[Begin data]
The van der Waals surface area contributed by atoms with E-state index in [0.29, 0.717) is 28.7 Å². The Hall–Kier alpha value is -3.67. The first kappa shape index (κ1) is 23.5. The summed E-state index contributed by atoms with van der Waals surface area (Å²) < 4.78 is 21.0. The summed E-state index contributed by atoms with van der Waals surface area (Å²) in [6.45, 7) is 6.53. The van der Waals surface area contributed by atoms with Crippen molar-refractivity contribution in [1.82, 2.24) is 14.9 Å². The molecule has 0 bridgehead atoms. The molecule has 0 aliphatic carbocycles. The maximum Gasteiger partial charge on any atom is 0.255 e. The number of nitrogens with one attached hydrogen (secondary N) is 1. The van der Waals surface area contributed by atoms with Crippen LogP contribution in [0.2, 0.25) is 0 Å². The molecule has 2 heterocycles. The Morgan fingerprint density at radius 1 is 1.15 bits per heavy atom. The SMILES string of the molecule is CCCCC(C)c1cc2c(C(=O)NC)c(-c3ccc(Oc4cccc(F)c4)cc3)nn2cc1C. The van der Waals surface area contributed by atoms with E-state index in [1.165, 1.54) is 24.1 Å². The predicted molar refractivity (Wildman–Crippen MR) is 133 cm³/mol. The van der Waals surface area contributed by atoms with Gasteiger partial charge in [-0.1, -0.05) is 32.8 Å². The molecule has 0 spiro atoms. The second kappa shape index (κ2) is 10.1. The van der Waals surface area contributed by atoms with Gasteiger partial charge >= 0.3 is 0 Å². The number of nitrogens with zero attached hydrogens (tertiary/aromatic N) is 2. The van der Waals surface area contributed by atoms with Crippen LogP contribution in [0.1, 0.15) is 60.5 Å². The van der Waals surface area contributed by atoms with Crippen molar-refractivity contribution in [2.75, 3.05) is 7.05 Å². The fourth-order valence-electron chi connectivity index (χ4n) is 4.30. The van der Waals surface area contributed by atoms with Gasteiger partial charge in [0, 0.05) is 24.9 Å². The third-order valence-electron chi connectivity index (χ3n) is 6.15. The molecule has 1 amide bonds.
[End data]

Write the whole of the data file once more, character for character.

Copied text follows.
The van der Waals surface area contributed by atoms with E-state index in [0.29, 0.717) is 28.7 Å². The Hall–Kier alpha value is -3.67. The first kappa shape index (κ1) is 23.5. The summed E-state index contributed by atoms with van der Waals surface area (Å²) < 4.78 is 21.0. The summed E-state index contributed by atoms with van der Waals surface area (Å²) in [6.45, 7) is 6.53. The van der Waals surface area contributed by atoms with Crippen molar-refractivity contribution in [1.82, 2.24) is 14.9 Å². The molecule has 0 bridgehead atoms. The molecule has 0 aliphatic carbocycles. The maximum Gasteiger partial charge on any atom is 0.255 e. The number of nitrogens with one attached hydrogen (secondary N) is 1. The van der Waals surface area contributed by atoms with Crippen LogP contribution in [0.2, 0.25) is 0 Å². The molecule has 2 heterocycles. The Morgan fingerprint density at radius 1 is 1.15 bits per heavy atom. The SMILES string of the molecule is CCCCC(C)c1cc2c(C(=O)NC)c(-c3ccc(Oc4cccc(F)c4)cc3)nn2cc1C. The van der Waals surface area contributed by atoms with E-state index in [1.165, 1.54) is 24.1 Å². The predicted molar refractivity (Wildman–Crippen MR) is 133 cm³/mol. The van der Waals surface area contributed by atoms with Gasteiger partial charge in [-0.1, -0.05) is 32.8 Å². The molecule has 0 spiro atoms. The second kappa shape index (κ2) is 10.1. The van der Waals surface area contributed by atoms with Gasteiger partial charge >= 0.3 is 0 Å². The number of nitrogens with zero attached hydrogens (tertiary/aromatic N) is 2. The van der Waals surface area contributed by atoms with Crippen LogP contribution in [0.1, 0.15) is 60.5 Å². The van der Waals surface area contributed by atoms with Crippen molar-refractivity contribution in [2.75, 3.05) is 7.05 Å². The fourth-order valence-electron chi connectivity index (χ4n) is 4.30. The van der Waals surface area contributed by atoms with Gasteiger partial charge in [0, 0.05) is 24.9 Å². The third-order valence-electron chi connectivity index (χ3n) is 6.15. The molecule has 1 amide bonds.